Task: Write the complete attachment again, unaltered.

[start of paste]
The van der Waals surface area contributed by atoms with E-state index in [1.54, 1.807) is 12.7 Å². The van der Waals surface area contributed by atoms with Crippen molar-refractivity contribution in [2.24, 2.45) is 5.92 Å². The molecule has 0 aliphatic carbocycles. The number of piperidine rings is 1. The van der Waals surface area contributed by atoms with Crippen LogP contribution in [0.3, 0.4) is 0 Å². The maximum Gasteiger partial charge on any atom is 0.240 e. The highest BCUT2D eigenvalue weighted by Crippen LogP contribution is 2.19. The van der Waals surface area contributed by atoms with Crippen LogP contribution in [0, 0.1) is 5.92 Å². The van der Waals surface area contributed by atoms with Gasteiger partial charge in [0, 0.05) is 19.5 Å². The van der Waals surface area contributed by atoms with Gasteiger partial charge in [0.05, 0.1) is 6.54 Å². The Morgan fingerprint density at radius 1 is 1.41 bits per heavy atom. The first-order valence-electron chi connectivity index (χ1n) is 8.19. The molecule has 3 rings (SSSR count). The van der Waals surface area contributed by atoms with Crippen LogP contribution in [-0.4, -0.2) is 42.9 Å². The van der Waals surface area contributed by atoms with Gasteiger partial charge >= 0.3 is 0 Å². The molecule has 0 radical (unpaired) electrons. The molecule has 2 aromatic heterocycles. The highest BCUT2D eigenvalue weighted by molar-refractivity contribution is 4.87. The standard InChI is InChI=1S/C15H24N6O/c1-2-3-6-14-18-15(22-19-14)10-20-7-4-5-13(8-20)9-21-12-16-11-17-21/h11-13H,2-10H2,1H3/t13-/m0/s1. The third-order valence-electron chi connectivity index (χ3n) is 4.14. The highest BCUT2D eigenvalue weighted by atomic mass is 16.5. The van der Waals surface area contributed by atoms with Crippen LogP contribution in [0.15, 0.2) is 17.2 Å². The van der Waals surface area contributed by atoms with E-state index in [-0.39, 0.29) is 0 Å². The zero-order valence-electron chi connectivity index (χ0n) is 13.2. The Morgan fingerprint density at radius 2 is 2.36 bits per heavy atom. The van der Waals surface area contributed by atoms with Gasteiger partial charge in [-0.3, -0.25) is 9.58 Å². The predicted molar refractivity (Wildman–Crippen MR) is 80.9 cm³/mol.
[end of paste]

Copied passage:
The van der Waals surface area contributed by atoms with E-state index in [1.54, 1.807) is 12.7 Å². The van der Waals surface area contributed by atoms with Crippen molar-refractivity contribution in [2.24, 2.45) is 5.92 Å². The molecule has 0 aliphatic carbocycles. The number of piperidine rings is 1. The van der Waals surface area contributed by atoms with Crippen LogP contribution in [0.3, 0.4) is 0 Å². The maximum Gasteiger partial charge on any atom is 0.240 e. The highest BCUT2D eigenvalue weighted by Crippen LogP contribution is 2.19. The van der Waals surface area contributed by atoms with Crippen LogP contribution in [0, 0.1) is 5.92 Å². The van der Waals surface area contributed by atoms with Gasteiger partial charge in [0, 0.05) is 19.5 Å². The van der Waals surface area contributed by atoms with Gasteiger partial charge in [0.05, 0.1) is 6.54 Å². The Morgan fingerprint density at radius 1 is 1.41 bits per heavy atom. The first-order valence-electron chi connectivity index (χ1n) is 8.19. The molecule has 3 rings (SSSR count). The van der Waals surface area contributed by atoms with Crippen LogP contribution in [-0.4, -0.2) is 42.9 Å². The van der Waals surface area contributed by atoms with Gasteiger partial charge >= 0.3 is 0 Å². The molecule has 0 radical (unpaired) electrons. The molecule has 2 aromatic heterocycles. The highest BCUT2D eigenvalue weighted by molar-refractivity contribution is 4.87. The standard InChI is InChI=1S/C15H24N6O/c1-2-3-6-14-18-15(22-19-14)10-20-7-4-5-13(8-20)9-21-12-16-11-17-21/h11-13H,2-10H2,1H3/t13-/m0/s1. The third-order valence-electron chi connectivity index (χ3n) is 4.14. The highest BCUT2D eigenvalue weighted by atomic mass is 16.5. The van der Waals surface area contributed by atoms with Crippen LogP contribution in [0.15, 0.2) is 17.2 Å². The van der Waals surface area contributed by atoms with E-state index in [-0.39, 0.29) is 0 Å². The zero-order valence-electron chi connectivity index (χ0n) is 13.2. The Morgan fingerprint density at radius 2 is 2.36 bits per heavy atom. The van der Waals surface area contributed by atoms with Gasteiger partial charge in [-0.3, -0.25) is 9.58 Å². The predicted molar refractivity (Wildman–Crippen MR) is 80.9 cm³/mol.